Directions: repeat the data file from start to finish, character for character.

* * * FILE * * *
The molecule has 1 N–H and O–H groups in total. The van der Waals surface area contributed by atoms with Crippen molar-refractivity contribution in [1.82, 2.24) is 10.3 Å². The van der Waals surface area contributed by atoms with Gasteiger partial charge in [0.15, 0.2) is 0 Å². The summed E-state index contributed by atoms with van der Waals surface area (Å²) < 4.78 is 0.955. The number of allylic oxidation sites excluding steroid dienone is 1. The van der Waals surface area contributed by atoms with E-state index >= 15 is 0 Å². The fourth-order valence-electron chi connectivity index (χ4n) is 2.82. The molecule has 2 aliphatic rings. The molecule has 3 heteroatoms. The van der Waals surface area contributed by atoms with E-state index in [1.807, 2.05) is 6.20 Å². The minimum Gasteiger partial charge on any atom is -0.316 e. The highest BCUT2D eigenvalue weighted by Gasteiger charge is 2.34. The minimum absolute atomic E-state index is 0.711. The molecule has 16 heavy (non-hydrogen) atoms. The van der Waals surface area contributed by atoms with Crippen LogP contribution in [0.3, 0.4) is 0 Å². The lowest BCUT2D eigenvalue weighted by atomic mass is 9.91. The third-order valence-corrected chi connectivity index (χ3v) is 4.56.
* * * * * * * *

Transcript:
The molecule has 1 N–H and O–H groups in total. The van der Waals surface area contributed by atoms with Crippen molar-refractivity contribution in [1.82, 2.24) is 10.3 Å². The van der Waals surface area contributed by atoms with Gasteiger partial charge in [0.15, 0.2) is 0 Å². The summed E-state index contributed by atoms with van der Waals surface area (Å²) < 4.78 is 0.955. The number of allylic oxidation sites excluding steroid dienone is 1. The van der Waals surface area contributed by atoms with E-state index >= 15 is 0 Å². The fourth-order valence-electron chi connectivity index (χ4n) is 2.82. The molecule has 2 aliphatic rings. The molecule has 3 heteroatoms. The van der Waals surface area contributed by atoms with E-state index in [1.807, 2.05) is 6.20 Å². The minimum Gasteiger partial charge on any atom is -0.316 e. The highest BCUT2D eigenvalue weighted by Gasteiger charge is 2.34. The minimum absolute atomic E-state index is 0.711. The molecule has 16 heavy (non-hydrogen) atoms. The van der Waals surface area contributed by atoms with Crippen LogP contribution in [0.3, 0.4) is 0 Å². The lowest BCUT2D eigenvalue weighted by atomic mass is 9.91. The third-order valence-corrected chi connectivity index (χ3v) is 4.56.